This morning, I had just enough time to pack in another bike shop visit (suggested by a comment on my previous blog post) to Cycle House Shibuya, which despite the name, was on the opposite side of Tokyo from Shibuya. I was told that it specialized in cargo bikes and folders so I was intrigued.
Getting off the train at Ohanajaya Station, I see a shopping street heading north, where pedestrians and cyclists freely mixed, and there doesn’t seem to be any car traffic. Woonerf in Japan!
This must be the place!
As you go in, a wall of Birdys to the right
and a wall of Bromptons to the left.
This one was dressed up with nice wheels.
Straight ahead, you see a variety of interesting bikes.
This is a ETRO 451 wheeled Reach by Pacific Cycles.
Note the really small disc brakes and the elastomer front suspension.
This is a Dahon with a vertically folding frame that folds almost as small as a Brompton.
However, the really interesting bikes were displayed outside. Here is a mini velo that almost looks like a kid’s bike.
This is a very light Japanese model by Tyrell.
It has a rear swingarm with a brake mounted by the chainstays.
It also has a carbon fork, but I was surprised when the salesperson folded it for me. Closer inspection shows that the carbon blades are bonded to an aluminum crown. Beautiful workmanship. Price: roughly $2000.
Most of these bikes won’t fit in a suitcase, but I guess the motivation is to throw them into a car trunk, or to fold them so that don’t take up much space indoors.
This is his personal ride: a Cherubim mini velo version of a Mustang (Stingray to you Americans).
Very sweet, with a coaster brake, and a Schlumpf speed drive.
The things that originally caught my eye on their website were the OX bikes. They have a form factor similar to a Strida, and are meant to fold into a train luggage locker. The shop had several models to try including this 8 spd version. Mini disc brakes and a derailleur. I was told that there was a 27 speed version (with the 3×9 SRAM hub).
Here it is folded, and check out the cute kickstand. Also, my favourite quirk is that it appears to have braze on mounts for three waterbottles!
It was surprisingly pleasant to ride. I can’t really compare it to a Strida as I’ve never ridden one of those, but I could go at a fairly good clip, and it felt rigid enough that you could stand on the pedals for short distances. The brakes were also very effective. Very quick fold as you can see on this video from OX bikes website. A credible solution to the last mile problem.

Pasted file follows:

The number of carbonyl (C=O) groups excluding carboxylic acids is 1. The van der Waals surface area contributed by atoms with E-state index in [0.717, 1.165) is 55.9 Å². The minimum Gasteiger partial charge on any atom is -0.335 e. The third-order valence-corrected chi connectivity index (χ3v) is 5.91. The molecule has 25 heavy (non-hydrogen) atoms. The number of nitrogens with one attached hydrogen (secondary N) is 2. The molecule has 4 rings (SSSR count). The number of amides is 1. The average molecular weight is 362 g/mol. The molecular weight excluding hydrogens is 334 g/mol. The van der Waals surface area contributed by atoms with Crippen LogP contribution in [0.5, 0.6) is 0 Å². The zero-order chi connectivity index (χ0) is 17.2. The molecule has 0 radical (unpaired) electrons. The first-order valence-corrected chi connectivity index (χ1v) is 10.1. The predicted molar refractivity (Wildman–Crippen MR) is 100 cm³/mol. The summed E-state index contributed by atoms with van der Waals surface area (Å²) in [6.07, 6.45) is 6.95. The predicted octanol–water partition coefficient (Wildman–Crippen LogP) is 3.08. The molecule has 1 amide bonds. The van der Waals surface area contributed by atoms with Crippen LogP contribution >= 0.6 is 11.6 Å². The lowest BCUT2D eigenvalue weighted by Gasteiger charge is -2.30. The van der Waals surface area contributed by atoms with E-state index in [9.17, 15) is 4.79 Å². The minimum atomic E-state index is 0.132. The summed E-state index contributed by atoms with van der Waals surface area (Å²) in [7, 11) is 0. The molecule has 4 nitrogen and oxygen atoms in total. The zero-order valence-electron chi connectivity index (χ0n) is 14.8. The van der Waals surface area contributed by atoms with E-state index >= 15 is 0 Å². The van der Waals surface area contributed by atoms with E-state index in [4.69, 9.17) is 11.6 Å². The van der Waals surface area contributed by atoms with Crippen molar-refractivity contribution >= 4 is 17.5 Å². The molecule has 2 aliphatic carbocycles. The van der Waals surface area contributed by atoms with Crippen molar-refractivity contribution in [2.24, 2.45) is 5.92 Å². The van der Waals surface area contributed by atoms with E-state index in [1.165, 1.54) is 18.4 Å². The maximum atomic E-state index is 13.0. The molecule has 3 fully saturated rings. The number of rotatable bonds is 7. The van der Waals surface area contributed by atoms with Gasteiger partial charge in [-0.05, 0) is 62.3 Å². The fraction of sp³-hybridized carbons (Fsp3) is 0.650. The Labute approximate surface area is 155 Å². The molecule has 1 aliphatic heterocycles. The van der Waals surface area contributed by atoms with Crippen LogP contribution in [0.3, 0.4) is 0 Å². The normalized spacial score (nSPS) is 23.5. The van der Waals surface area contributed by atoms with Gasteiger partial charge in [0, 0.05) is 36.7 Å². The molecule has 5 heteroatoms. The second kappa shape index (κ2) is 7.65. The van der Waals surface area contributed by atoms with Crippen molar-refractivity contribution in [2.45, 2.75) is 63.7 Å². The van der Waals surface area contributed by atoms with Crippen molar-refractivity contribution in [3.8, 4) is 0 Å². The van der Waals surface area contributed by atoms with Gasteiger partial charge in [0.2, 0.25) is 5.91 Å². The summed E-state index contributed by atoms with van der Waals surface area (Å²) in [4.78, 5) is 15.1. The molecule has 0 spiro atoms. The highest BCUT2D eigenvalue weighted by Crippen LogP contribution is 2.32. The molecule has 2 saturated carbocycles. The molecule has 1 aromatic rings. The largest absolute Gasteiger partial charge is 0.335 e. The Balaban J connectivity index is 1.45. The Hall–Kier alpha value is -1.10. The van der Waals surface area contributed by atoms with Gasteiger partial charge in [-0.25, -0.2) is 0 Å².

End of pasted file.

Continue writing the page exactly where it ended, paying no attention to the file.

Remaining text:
Around the corner, they had another branch that was supposed to have bikes to carry kids, etc. I was hoping for cargobikes, since they had a pink Bullit parked by the folder shop, but it turned out to be a shop selling much more conventional bikes.
A Bridgeston Picnica folder in front of a row of mamachari.
They also had a wall of minivelos sold under various labels.
Out front was a bike that I was told could be a cargobike: a Bridgestone “Tote”. I didn’t want to bother the owner to pull it out of the row, as it didn’t look very interesting. He said that I’d be better off with this Louis Garneau model, which had an aluminum frame, integral rack, and frame mounted front basket. This seven speed model was 74,000 yen. This would be a direct competitor to the Nois cargobike at a lower price point.
All in all, the visit was totally worth it to see the variety of folders at the first branch. In particular, if I was a Brompton enthusiast and I spoke more Japanese, I probably could have spend another hour geeking out at all the stuff they had.
As I walked back to the station, I was struck by how much space this lone car took up as it parked to make a delivery. The JDM Honda Odyssey is not a large car.
This brings my bike reporting from Japan to an end. Here I am riding a bike share bike to the train station with all my luggage as the first step in my trip back to TO.
Signing off from Haneda!